Mon Jul 28, 10:19 AM ET
An injured victim is carried away from the scene of a bomb attack in Kirkuk, 155 miles north of Baghdad, July 28, 2008.(Stringer - IRAQ/Reuters)
By Mohammed Abbas and Waleed Ibrahim
BAGHDAD (Reuters) - Three female suicide bombers killed 28 people and wounded 92 when they blew themselves up among Shi'ites walking through the streets of Baghdad on a religious pilgrimage on Monday, Iraqi police said.
In the northern oil city of Kirkuk a suicide bomber killed 22 people and wounded 150 at a protest against a disputed local elections law, Iraqi health and security officials said.
The attacks mark one of the bloodiest days in Iraq in months and underscored the fragility of recent security gains in the country, where violence is at its lowest level since early 2004.
There was no immediate claim of responsibility for the Baghdad blasts but Sunni Islamist al Qaeda often targets Shi'ite pilgrims. It considers Shi'ism -- the majority Muslim denomination in Iraq -- heretical.
"These blasts that happened today will increase our determination to finalize this ceremony ... and defeat terrorism," pilgrim Taher Abd-Noor said.
At least 1 million people are expected to take part in the pilgrimage in the Iraqi capital, which peaks on Tuesday and marks the death of one of Shi'ite Islam's 12 imams, one of the most important events in the Shi'ite religious calendar.
Prime Minister Nuri al-Maliki has urged foreign dignitaries and firms to come to Iraq, citing stronger Iraqi security forces more able to keep the peace with less U.S. military help.
The apparently coordinated blasts in Baghdad shattered a period of relative calm in the city and took place despite heavy security for the annual pilgrimage to the Kadhamiya shrine.
The U.S. military said it was possible three suicide bombers had carried out the attacks in the capital but did not specify if they were women. It put the death toll at 20.
Al Qaeda has increasingly used women to carry out suicide attacks because they can often evade the more stringent security checks applied to men. Women have carried out more than 20 suicide attacks in Iraq this year.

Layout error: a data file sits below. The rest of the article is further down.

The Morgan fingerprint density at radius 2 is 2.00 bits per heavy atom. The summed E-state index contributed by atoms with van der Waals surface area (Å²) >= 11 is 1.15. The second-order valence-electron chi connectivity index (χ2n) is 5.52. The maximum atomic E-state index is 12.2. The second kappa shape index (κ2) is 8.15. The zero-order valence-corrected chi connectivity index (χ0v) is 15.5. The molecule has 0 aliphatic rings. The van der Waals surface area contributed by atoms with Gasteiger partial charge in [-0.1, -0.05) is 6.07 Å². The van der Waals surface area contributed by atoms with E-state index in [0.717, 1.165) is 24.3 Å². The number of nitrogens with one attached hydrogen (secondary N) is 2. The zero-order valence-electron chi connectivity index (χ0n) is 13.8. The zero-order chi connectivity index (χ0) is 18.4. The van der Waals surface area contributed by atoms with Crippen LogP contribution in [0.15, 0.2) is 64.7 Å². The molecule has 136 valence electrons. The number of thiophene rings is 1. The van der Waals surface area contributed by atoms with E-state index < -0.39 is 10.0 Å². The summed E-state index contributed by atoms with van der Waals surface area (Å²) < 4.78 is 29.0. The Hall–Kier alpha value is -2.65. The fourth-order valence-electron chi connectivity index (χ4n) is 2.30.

Reuters television pictures showed police, firemen and other workers washing blood and clearing debris from the street at the scene of one of the blasts in Baghdad. A Reuters witness saw workers collecting pieces of flesh and body parts.
The blasts occurred in central Baghdad, an area many pilgrims pass through on their way to the shrine.
Police on Sunday also said gunmen killed seven pilgrims in southern Baghdad as they made their way to the shrine, but some officials on Monday questioned this account, saying they were not aware of the incident.
In Kirkuk, Kurdish television footage showed thousands of people demonstrating against Iraq's provincial elections law when an explosion prompted a rush for cover. A Reuters witness said there was a stampede as police fired into the air.
Tensions have been in high in the disputed oil-rich city before provincial elections expected to take place either late this year or early in 2009.
"The death toll so far is 22 killed and more than 150 wounded," said Colonel Yazgar Shukr, a Kirkuk security official. A Kirkuk health official confirmed the death toll.
The death toll in Kirkuk was 16, the U.S. military said.
Mosques called for people to give blood. Reuters television footage showed Kirkuk's main hospital packed with wounded, some lying on a floor slick with blood because of a lack of beds.
Kurds in the ethnically mixed city say it should belong to the largely autonomous Kurdistan region, but Arabs and ethnic Turkmen want it to stay under central government authority.
A Turkmen member of the Kirkuk provincial council, Ali Mehdi, said armed demonstrators had attacked a Turkmen political office building.
Major-General Jamal Taher, Kirkuk's police chief, said demonstrators had sought refuge in the Turkmen office after the blast, but had been fired upon by the building's guards who thought they were coming under attack.
The situation had been brought under control, he added.
A curfew had been imposed on Kirkuk until Tuesday morning.
Last week, Iraqi President Jalal Talabani rejected the provincial election law as unconstitutional after Iraq's Kurdish lawmakers boycotted the parliament session that passed it. That has forced lawmakers to try to reach a compromise.
The law would have postponed voting in Kirkuk and it included an article carving out fixed seat allocations to each ethnic or sectarian group in the city.
Al Qaeda has exploited ethnic faultlines in Iraq's north, where it has sought to regroup after being forced from its former strongholds in Baghdad and Iraq's West.
(Writing by Mohammed Abbas; Editing by Jon Boyle)